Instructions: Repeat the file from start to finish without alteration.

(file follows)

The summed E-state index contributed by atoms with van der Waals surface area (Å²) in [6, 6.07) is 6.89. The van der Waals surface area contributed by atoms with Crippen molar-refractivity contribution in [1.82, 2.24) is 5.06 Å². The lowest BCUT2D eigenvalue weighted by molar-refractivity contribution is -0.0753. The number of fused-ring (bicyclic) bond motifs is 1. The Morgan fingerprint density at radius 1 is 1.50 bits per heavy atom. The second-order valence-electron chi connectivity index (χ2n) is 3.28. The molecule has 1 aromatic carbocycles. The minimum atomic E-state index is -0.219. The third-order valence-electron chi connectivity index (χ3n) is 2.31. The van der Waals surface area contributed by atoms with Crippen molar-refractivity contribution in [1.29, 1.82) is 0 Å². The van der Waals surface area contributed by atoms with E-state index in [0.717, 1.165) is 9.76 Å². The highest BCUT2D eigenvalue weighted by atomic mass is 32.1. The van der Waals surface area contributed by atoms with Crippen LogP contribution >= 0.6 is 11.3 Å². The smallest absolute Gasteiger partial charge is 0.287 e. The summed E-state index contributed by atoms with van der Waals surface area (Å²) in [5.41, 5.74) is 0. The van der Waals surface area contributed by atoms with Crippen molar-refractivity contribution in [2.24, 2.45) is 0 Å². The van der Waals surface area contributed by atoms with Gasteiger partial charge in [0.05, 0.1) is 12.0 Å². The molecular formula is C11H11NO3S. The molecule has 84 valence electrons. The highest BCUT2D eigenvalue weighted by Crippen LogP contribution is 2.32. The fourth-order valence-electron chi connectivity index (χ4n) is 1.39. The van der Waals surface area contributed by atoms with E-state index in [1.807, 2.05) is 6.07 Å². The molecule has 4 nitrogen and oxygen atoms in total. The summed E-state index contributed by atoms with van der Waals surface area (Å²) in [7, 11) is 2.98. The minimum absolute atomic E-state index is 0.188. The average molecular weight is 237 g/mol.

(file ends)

The summed E-state index contributed by atoms with van der Waals surface area (Å²) in [6, 6.07) is 6.89. The van der Waals surface area contributed by atoms with Crippen molar-refractivity contribution in [1.82, 2.24) is 5.06 Å². The lowest BCUT2D eigenvalue weighted by molar-refractivity contribution is -0.0753. The number of fused-ring (bicyclic) bond motifs is 1. The Morgan fingerprint density at radius 1 is 1.50 bits per heavy atom. The second-order valence-electron chi connectivity index (χ2n) is 3.28. The molecule has 1 aromatic carbocycles. The minimum atomic E-state index is -0.219. The third-order valence-electron chi connectivity index (χ3n) is 2.31. The van der Waals surface area contributed by atoms with Crippen molar-refractivity contribution in [1.29, 1.82) is 0 Å². The van der Waals surface area contributed by atoms with E-state index in [0.717, 1.165) is 9.76 Å². The highest BCUT2D eigenvalue weighted by atomic mass is 32.1. The van der Waals surface area contributed by atoms with Crippen LogP contribution >= 0.6 is 11.3 Å². The smallest absolute Gasteiger partial charge is 0.287 e. The summed E-state index contributed by atoms with van der Waals surface area (Å²) in [5.41, 5.74) is 0. The van der Waals surface area contributed by atoms with Crippen molar-refractivity contribution in [2.24, 2.45) is 0 Å². The van der Waals surface area contributed by atoms with Gasteiger partial charge in [0.05, 0.1) is 12.0 Å². The molecular formula is C11H11NO3S. The molecule has 84 valence electrons. The highest BCUT2D eigenvalue weighted by Crippen LogP contribution is 2.32. The fourth-order valence-electron chi connectivity index (χ4n) is 1.39. The van der Waals surface area contributed by atoms with E-state index in [1.807, 2.05) is 6.07 Å². The molecule has 4 nitrogen and oxygen atoms in total. The summed E-state index contributed by atoms with van der Waals surface area (Å²) in [7, 11) is 2.98. The minimum absolute atomic E-state index is 0.188. The average molecular weight is 237 g/mol.